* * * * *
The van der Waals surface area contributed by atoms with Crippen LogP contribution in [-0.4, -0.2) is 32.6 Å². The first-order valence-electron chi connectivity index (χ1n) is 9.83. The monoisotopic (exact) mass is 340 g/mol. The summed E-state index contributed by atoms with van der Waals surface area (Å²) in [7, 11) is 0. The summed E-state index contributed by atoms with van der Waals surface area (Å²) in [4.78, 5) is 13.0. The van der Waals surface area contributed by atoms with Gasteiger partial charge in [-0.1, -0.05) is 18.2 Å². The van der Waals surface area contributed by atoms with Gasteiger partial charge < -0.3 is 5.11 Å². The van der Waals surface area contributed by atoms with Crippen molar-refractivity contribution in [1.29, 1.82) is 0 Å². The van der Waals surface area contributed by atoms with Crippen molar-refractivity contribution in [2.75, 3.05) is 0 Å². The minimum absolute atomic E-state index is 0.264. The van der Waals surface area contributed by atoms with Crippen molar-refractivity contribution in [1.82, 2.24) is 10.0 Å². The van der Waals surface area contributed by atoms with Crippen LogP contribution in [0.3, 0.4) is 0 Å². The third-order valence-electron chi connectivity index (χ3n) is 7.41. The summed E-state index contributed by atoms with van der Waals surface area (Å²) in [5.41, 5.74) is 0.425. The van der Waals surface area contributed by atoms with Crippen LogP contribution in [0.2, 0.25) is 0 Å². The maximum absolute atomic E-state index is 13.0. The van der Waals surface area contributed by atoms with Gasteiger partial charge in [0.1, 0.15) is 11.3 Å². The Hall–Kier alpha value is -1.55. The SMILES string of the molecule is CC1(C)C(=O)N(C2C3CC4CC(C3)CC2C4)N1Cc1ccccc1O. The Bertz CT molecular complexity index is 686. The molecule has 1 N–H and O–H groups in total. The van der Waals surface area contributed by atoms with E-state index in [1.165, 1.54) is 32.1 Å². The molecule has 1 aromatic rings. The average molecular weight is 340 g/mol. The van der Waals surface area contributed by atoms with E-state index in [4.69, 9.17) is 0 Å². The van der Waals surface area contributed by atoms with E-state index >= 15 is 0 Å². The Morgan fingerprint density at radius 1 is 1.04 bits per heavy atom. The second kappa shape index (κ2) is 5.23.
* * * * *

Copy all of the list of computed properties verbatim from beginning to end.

The van der Waals surface area contributed by atoms with Crippen LogP contribution in [-0.4, -0.2) is 32.6 Å². The first-order valence-electron chi connectivity index (χ1n) is 9.83. The monoisotopic (exact) mass is 340 g/mol. The summed E-state index contributed by atoms with van der Waals surface area (Å²) in [7, 11) is 0. The summed E-state index contributed by atoms with van der Waals surface area (Å²) in [4.78, 5) is 13.0. The van der Waals surface area contributed by atoms with Gasteiger partial charge in [-0.1, -0.05) is 18.2 Å². The van der Waals surface area contributed by atoms with Gasteiger partial charge < -0.3 is 5.11 Å². The van der Waals surface area contributed by atoms with Crippen molar-refractivity contribution in [1.29, 1.82) is 0 Å². The van der Waals surface area contributed by atoms with Crippen molar-refractivity contribution in [2.75, 3.05) is 0 Å². The minimum absolute atomic E-state index is 0.264. The van der Waals surface area contributed by atoms with Crippen molar-refractivity contribution in [1.82, 2.24) is 10.0 Å². The van der Waals surface area contributed by atoms with Crippen LogP contribution in [0.3, 0.4) is 0 Å². The third-order valence-electron chi connectivity index (χ3n) is 7.41. The summed E-state index contributed by atoms with van der Waals surface area (Å²) in [5.41, 5.74) is 0.425. The van der Waals surface area contributed by atoms with Crippen LogP contribution in [0.2, 0.25) is 0 Å². The maximum absolute atomic E-state index is 13.0. The van der Waals surface area contributed by atoms with Gasteiger partial charge in [0.1, 0.15) is 11.3 Å². The Hall–Kier alpha value is -1.55. The SMILES string of the molecule is CC1(C)C(=O)N(C2C3CC4CC(C3)CC2C4)N1Cc1ccccc1O. The Bertz CT molecular complexity index is 686. The molecule has 1 N–H and O–H groups in total. The van der Waals surface area contributed by atoms with E-state index in [1.165, 1.54) is 32.1 Å². The molecule has 1 aromatic rings. The average molecular weight is 340 g/mol. The van der Waals surface area contributed by atoms with E-state index in [4.69, 9.17) is 0 Å². The van der Waals surface area contributed by atoms with E-state index >= 15 is 0 Å². The Morgan fingerprint density at radius 1 is 1.04 bits per heavy atom. The second kappa shape index (κ2) is 5.23.